History of Uleybury
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Uleybury was named after Moses Bendle Garlick, a weaver who migrated from the village of Uley in Gloucestershire, England in 1837. Garlick was a pioneer settler and lay preacher.
This hills district reminded him of his native cotswold and he settled in the area. Garlick named the area Uleybury – Uley being after his home village and bury being the name used in Gloucestershire for a tree-covered plateau
In 1851 Garlick built the Baptist church known as Uley Chapel at a cost of 400 pounds. Sadly the chapel and graves were vandalised quite badly during the 1970’s and 1980’s. On March 10, 1981, the church was demolished and today only a few headstones remain. The front boundary wall that encloses the cemetery was made from the stone of the demolished chapel. Garlick and early pioneers such as Barritt, Bowman, Ifould and McKenzie were buried in the cemetery.
A comical story about a local ghost was told by Frank Ifould in an article in the Bunyip Newspaper in 1953 while he was drinking a bottle of scotch.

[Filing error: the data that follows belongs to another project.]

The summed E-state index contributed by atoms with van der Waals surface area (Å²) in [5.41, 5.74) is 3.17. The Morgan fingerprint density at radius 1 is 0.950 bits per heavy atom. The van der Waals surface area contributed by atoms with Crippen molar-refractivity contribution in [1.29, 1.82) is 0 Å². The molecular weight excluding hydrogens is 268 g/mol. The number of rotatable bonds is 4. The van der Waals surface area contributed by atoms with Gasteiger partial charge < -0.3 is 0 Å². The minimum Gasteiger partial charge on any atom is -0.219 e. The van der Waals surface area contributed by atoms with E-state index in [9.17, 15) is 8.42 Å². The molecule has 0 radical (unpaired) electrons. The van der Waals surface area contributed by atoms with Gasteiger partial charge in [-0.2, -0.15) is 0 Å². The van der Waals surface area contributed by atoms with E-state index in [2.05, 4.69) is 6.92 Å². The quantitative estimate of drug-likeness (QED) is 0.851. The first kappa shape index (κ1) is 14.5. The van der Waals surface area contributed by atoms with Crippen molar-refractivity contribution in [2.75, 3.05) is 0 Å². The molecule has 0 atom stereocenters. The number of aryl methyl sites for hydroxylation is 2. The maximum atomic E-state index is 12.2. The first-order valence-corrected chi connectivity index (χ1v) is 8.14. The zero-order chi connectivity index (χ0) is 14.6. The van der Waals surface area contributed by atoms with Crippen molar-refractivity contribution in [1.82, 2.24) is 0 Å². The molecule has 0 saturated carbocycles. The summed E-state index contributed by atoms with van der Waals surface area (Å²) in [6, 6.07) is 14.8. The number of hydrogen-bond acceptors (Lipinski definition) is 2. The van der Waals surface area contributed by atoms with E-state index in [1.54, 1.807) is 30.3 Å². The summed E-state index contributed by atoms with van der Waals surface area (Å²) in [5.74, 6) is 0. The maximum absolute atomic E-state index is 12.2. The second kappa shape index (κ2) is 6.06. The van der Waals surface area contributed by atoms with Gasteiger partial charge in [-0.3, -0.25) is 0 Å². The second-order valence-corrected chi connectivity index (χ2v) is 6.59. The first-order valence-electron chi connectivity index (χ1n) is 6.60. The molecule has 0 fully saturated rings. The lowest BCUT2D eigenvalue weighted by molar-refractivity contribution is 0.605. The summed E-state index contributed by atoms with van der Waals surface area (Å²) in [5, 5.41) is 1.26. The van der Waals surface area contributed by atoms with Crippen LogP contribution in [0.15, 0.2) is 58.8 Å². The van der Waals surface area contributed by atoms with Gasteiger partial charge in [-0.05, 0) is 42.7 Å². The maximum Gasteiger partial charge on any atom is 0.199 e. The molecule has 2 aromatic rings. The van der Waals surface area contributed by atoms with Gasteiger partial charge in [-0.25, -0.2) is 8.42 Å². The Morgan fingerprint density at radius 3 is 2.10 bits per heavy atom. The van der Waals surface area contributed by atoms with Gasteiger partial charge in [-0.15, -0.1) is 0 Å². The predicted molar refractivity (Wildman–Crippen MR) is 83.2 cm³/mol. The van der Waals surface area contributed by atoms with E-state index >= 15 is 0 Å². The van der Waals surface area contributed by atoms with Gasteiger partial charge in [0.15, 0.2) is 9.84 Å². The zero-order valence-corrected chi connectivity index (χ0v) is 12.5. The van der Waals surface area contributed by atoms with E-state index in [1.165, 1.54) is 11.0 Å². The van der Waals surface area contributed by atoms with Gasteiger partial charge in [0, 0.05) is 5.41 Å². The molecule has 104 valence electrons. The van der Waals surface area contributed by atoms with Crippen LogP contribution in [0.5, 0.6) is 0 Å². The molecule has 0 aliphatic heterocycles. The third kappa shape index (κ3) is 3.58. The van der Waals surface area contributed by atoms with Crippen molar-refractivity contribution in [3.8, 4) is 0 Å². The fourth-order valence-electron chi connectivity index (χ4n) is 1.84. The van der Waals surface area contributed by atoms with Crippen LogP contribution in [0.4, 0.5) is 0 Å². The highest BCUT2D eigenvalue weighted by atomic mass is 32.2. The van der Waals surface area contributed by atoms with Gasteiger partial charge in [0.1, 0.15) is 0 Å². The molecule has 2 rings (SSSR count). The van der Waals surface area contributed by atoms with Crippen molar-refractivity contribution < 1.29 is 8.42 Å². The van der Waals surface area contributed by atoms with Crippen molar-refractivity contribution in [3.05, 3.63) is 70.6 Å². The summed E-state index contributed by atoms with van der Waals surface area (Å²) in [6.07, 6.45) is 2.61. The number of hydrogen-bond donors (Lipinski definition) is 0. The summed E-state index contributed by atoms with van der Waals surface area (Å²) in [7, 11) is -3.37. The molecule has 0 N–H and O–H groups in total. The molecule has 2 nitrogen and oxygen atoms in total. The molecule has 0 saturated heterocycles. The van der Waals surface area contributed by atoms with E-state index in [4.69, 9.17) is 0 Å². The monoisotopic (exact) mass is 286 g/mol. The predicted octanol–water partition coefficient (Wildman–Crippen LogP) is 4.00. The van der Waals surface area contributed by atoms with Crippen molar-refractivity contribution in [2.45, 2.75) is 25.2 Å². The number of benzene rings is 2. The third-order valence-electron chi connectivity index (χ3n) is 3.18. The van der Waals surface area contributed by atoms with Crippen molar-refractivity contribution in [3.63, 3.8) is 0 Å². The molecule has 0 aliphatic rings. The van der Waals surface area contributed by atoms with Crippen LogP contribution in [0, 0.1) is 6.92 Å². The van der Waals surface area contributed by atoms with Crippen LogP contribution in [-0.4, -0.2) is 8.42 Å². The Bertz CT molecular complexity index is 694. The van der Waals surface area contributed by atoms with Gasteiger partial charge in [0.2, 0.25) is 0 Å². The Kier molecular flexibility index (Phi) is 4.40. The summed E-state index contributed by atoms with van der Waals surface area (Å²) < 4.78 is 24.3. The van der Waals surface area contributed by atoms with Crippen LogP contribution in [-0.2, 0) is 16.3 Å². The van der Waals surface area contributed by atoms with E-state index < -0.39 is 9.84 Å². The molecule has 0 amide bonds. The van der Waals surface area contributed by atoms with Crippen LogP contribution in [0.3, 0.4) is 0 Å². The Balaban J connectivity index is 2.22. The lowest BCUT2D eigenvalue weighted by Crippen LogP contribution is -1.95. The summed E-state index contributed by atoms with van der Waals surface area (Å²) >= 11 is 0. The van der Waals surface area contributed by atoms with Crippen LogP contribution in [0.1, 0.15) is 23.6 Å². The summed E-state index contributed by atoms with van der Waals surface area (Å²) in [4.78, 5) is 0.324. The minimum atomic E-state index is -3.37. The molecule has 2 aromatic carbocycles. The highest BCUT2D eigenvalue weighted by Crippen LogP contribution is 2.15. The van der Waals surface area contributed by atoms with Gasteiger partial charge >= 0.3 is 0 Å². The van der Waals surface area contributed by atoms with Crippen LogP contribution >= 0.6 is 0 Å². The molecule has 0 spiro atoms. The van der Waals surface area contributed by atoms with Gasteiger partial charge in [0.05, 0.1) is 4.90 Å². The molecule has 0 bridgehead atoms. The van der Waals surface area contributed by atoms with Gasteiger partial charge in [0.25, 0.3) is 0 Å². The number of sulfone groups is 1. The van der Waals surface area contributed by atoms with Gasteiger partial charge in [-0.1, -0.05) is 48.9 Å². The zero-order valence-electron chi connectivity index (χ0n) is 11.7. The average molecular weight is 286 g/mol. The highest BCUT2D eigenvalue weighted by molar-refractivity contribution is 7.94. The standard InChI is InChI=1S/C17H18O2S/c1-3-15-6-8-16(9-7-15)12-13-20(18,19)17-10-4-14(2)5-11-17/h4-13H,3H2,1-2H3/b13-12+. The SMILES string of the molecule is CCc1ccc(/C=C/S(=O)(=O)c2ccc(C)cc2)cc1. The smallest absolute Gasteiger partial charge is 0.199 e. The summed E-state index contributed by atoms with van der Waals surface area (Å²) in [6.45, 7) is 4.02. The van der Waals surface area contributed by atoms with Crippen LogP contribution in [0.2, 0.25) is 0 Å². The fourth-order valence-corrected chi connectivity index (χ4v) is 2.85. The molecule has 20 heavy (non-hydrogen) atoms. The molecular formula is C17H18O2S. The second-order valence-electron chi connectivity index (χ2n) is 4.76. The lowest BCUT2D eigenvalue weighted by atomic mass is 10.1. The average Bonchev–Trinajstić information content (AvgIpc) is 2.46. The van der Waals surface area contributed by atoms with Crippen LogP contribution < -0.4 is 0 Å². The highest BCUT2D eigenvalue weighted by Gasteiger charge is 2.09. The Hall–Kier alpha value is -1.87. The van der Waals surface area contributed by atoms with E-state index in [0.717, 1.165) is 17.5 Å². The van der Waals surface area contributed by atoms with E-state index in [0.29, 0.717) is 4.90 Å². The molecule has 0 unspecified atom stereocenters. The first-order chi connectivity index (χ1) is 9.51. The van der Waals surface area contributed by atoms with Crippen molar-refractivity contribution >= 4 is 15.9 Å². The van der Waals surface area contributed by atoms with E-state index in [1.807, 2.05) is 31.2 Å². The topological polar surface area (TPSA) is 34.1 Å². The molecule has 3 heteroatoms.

My old dad used to give one of his vineyard workers a bottle of wine a day for himself, but this wasn’t enough on the days dad went to town and the worker used to leave here pretty full sometimes. A friend of ours dressed up in big white sheets, jumped out and frightened hell out of this fellow at the cross roads one night. The tippler went for his life, spreading a story of a giant ghost, which eventually grew into a coach with headless horses. From that day to this the cross roads out there have been known as Ghost Corner.
The Uleybury School was built in 1856 due to the efforts of Moses Bendle Garlick and was erected on land provided by J P Buttfield. The school known as Uleybury was changed to One Tree Hill school in the 1940’s and remained so until 1971 when a new school opened. In 1979 the school building was reopened as a museum and is now open to the public.